Last Friday evening, as I was talking to my mom, I picked up my phone and shrieked mid-sentence. I could barely explain when she asked what was wrong, as I read the countless news notifications: “Ruth Bader Ginsburg, Supreme Court Justice and liberal icon, dies at 87.” I had no words. Everything I was concerned about only two minutes before seemed trivial. Somehow, out of this year’s innumerable tragedies, this one felt different.
My immediate thought was, “What will happen to all of the progress we’ve made when President Trump appoints a third justice?” The way in which the Supreme Court interprets the law has decided everything from outlawing school segregation, affirming reproductive rights, and protecting healthcare, LGBTQ+ rights, and DACA recipients, inevitably affecting every American.
However, it soon occurred to me that if Ginsburg had passed away during a different moment for our nation — one not riddled with so much divisiveness and crisis — the ubiquitous feeling of distress would not be nearly as intense. I resented myself for focusing on the political implications of her death rather than the incredibly symbolic and tangible nature of her legacy. I recalled why I became awed by Justice Ginsburg to begin with, as she almost single-handedly cemented my aspirations to become a lawyer.
As the second woman to be appointed to the Supreme Court, Ginsburg’s life work is the perfect response to the question she was asked by her dean at Harvard Law School, where she was one of only nine female students in her class: “How does she justify occupying a spot at Harvard that would have gone to a man?” As a lawyer, she aimed to overturn laws that dictate or reinforce gender norms through proving that codifying sexism into law negatively affects all Americans, and won five landmark cases before the Supreme Court.
Ginsburg faced countless incidents of sexism throughout her career, which fueled her unwavering fight for gender equality, or, as she put it, “the constitutional principle of the equal citizenship stature of men and women.” She not only broke through the glass ceiling but aimed to pick up the shards with her powerful legal dissents. As a staunch feminis, one continually inspired by Ginsburg’s devotion to equality, I have sought to turn my passion into activism. I advocate for menstrual equity through co-founding Period. @HM and have educated high schoolers about reproductive justice on a Planned Parenthood Youth Action Council.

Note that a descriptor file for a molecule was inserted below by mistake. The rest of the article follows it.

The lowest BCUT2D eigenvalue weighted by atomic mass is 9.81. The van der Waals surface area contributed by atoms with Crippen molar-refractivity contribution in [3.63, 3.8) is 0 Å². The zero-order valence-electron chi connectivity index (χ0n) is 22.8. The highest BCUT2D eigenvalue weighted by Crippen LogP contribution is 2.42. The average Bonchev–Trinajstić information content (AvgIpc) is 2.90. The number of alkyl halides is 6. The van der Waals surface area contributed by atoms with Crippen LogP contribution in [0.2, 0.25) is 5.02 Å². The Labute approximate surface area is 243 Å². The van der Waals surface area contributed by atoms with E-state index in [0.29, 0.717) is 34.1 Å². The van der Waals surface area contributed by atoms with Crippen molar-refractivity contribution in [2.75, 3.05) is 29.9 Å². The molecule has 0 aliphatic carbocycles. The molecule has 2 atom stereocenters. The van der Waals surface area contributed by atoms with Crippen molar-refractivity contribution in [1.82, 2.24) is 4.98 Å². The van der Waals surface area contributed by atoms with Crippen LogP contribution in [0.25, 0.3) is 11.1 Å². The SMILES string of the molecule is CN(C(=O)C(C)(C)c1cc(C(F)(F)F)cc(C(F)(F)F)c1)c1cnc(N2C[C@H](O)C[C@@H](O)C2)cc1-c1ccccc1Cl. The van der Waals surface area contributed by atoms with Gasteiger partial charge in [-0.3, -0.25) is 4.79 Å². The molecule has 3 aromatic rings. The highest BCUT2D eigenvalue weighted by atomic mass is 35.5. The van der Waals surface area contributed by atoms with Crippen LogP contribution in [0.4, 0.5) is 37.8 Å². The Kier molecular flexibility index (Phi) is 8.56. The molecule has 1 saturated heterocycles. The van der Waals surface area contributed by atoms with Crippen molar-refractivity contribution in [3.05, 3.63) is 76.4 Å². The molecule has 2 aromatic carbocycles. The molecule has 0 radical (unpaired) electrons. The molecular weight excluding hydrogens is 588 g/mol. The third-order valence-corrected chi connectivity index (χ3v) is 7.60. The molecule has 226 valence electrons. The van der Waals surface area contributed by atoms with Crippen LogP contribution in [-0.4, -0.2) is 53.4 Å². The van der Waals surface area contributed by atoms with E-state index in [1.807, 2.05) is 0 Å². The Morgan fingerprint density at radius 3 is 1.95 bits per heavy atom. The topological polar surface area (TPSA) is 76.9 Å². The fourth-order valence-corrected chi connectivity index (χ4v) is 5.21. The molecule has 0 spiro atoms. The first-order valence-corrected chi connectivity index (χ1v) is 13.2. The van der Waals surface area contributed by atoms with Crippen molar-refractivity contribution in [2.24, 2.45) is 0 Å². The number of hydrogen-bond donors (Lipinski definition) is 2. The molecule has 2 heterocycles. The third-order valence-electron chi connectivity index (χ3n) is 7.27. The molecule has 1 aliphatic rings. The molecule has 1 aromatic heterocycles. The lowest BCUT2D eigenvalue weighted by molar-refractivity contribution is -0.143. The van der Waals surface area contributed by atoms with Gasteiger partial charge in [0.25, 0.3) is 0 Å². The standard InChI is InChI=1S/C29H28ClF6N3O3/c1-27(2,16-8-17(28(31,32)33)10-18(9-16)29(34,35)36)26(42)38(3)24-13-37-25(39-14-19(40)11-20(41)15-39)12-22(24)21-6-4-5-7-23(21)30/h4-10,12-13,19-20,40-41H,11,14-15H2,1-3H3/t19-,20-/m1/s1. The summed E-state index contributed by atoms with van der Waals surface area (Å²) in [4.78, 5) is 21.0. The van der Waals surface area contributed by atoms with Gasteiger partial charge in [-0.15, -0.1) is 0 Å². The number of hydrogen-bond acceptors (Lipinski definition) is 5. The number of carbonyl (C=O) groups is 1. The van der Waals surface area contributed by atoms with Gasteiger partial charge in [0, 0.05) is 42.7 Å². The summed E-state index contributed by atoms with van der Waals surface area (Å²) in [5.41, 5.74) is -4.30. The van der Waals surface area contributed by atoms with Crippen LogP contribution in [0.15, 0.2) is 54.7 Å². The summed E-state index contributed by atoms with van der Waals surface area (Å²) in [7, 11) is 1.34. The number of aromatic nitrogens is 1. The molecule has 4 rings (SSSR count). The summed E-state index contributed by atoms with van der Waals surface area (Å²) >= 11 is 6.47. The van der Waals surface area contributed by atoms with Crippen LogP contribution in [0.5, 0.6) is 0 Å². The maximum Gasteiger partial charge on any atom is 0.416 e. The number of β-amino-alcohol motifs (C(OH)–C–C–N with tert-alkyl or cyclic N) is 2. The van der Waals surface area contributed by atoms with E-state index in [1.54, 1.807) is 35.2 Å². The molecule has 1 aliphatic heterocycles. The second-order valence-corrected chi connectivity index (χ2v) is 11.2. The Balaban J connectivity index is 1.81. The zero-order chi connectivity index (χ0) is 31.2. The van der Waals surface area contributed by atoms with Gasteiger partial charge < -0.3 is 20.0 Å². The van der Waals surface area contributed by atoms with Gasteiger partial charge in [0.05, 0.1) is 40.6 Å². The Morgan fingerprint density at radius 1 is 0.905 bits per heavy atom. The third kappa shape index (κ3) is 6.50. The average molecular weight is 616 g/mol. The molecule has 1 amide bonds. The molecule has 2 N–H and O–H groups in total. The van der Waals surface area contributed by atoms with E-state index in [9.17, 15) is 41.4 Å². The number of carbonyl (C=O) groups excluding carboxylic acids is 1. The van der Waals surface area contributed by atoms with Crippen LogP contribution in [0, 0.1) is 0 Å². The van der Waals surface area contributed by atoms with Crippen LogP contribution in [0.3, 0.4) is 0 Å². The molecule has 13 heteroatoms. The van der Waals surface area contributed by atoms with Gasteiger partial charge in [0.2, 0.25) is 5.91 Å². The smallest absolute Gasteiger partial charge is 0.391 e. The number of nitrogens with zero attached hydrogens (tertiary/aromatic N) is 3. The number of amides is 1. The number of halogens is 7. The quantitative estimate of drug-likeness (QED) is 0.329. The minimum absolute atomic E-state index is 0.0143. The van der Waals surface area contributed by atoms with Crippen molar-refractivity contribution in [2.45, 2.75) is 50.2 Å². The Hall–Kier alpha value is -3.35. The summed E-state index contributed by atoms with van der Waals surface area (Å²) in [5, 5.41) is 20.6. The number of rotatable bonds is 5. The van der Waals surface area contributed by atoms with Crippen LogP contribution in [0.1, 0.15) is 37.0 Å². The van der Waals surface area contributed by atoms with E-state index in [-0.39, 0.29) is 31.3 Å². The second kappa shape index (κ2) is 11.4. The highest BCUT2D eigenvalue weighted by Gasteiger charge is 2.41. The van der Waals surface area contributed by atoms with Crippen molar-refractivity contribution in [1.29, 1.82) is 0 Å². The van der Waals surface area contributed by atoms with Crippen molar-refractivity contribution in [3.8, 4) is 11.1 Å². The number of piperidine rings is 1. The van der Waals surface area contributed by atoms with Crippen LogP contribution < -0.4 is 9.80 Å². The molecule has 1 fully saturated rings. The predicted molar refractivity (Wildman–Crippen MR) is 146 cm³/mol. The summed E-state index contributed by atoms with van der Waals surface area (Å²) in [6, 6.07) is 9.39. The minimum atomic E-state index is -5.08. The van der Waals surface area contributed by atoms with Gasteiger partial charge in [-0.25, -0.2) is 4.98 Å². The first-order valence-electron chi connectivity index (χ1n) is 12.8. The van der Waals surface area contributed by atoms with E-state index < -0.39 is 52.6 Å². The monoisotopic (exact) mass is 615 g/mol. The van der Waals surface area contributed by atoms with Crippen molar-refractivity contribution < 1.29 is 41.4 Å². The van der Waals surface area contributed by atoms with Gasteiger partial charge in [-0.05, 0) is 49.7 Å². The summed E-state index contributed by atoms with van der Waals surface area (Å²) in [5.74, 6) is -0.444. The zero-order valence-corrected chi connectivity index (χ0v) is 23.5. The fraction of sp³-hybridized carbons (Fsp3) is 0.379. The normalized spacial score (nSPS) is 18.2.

After reflection, my self-resentment lessened when I came across Justice Ginsburg’s final desire: “My most fervent wish is that I will not be replaced until a new president is installed.” As much as she deserves to be mourned and honored for her unparalleled contributions to the battle for social justice, she too emphasized the unsettling timing of her passing. Less than two hours after her death, Mitch McConnell announced that the Senate will vote on President Trump’s nominee to fill the vacancy despite refusing to vote on President Obama’s nominee in 2016.
Her dying wish, so quickly violated for political gain, is not only heartbreaking but indicative of the direction our country seems to be heading in. And frankly, I’m terrified. But fear alone is futile without channeling into action. I urge you all to cast your ballot if you’re eligible and ensure that everyone you know has a plan to vote in this election. And as Professor Keeanga-Yamahtta Taylor discussed, the issues that we care about are much larger than individual candidates, so lasting change will not be realized if we don’t continue working to dismantle oppressive institutions on the grassroots level. If Justice Ginsburg taught us anything, it’s that liberty and justice are not secure and should never be taken for granted. The seriousness of the issues at stake this election far exceed partisan politics, and if there was ever a moment to indulge our hopelessness, now is certainly not then. Ginsburg said, “Fight for the things you care about. But do it in a way that will lead others to join you.” The urgency of her message rings true now more than ever.